Thanks to the NFL’s new collective bargaining agreement, players will no longer be suspended for positive marijuana tests. However, insiders warn that still doesn’t absolve them from being punished in other ways.
According to Sporting News, Sunday, the players’ union, the National Football League Players Association, ratified a new CBA. It would shorten the testing window from four months to just the two weeks at the onset of training camp.
The number of players who will be tested will be reduced as well, and those who are subjected will now be allowed to have 150 nanograms of THC per milliliter in their system before testing positive. It is a significant increase to the 35 nanograms they were allowed previously.
In an effort to move away from punishment and focus more on healthy solutions, any player who tests positive will have their case reviewed by a board of medical professionals. They will then determine if they need treatment.
In general, the new CBA has reimagined the way the NFL handles its discipline policy across the board. Instead of having the commissioner decide, moving forward a “neutral decision-maker” will make an official ruling on most disciplinary cases, which takes a lot of the power out of the commissioner’s hands but also addresses any concerns of bias.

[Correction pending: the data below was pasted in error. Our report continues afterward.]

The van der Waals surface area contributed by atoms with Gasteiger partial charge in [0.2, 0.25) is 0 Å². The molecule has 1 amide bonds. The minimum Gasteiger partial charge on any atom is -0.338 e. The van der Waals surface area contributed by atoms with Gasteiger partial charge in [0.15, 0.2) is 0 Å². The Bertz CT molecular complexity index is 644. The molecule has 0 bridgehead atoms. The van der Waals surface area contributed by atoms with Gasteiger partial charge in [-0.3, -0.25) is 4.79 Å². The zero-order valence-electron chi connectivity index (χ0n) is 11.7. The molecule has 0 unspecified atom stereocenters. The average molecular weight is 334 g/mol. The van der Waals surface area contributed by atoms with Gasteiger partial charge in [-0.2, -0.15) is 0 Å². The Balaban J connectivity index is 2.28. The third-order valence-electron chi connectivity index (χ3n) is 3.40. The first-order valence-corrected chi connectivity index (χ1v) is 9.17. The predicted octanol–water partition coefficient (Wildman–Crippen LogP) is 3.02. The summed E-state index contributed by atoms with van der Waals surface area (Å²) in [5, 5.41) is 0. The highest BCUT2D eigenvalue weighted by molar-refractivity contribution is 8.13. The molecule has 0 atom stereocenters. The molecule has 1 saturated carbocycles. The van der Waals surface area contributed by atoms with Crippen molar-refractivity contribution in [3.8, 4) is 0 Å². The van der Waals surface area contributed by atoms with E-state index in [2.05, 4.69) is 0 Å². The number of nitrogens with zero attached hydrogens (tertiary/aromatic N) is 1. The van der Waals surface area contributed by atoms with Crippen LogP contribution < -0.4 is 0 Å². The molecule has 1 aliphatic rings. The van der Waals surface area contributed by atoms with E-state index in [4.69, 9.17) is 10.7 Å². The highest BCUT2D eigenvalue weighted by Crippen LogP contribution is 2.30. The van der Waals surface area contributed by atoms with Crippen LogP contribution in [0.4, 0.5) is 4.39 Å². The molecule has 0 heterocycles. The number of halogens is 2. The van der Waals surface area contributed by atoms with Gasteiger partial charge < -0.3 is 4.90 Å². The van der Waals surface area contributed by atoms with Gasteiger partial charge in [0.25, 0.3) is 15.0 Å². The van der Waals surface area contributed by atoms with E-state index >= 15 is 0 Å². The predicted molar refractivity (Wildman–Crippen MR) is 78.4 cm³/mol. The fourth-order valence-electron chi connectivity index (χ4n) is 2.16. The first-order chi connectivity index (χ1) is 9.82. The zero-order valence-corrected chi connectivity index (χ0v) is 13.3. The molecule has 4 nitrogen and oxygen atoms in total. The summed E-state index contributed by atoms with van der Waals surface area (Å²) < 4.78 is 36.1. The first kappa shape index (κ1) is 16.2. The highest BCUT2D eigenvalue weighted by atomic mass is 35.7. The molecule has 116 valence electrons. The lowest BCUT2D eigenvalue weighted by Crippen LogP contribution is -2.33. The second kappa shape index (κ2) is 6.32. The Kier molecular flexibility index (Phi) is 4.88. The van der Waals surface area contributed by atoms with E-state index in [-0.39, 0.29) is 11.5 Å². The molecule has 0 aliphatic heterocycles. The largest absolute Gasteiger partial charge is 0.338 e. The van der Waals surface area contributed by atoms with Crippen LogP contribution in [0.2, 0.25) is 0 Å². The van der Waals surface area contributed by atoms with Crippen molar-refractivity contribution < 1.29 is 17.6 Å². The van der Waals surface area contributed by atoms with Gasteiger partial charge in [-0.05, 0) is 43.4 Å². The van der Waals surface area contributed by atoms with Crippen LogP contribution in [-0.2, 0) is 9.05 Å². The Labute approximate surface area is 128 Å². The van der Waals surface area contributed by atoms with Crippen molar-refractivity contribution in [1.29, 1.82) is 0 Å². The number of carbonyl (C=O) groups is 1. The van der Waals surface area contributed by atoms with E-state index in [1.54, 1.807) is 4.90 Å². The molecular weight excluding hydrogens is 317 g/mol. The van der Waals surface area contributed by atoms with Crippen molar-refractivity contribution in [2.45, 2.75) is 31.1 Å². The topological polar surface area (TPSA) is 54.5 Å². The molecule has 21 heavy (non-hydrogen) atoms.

The NFL owes an apology to SEVERAL players who's careers were ended because of marijuana use.
Randy Gregory… https://t.co/qMDYxAiJNV
— Hot Boy 'Rona (@kidnoble) March 15, 2020
Despite this seemingly more nuanced approach to how players are treated, some point out potential drawbacks. Even though athletes will no longer be suspended for positive marijuana tests, they will now be fined anywhere from a half-week’s salary to three weeks’ salary depending on how many violations they have.
A source recently told Yahoo Sports that there are some in the league who have reservations with this more lax approach to marijuana because of the message it could send to the younger fans. There are also concerns about the potential for the new policy to clash with federal and state laws in areas where marijuana has yet to be legalized.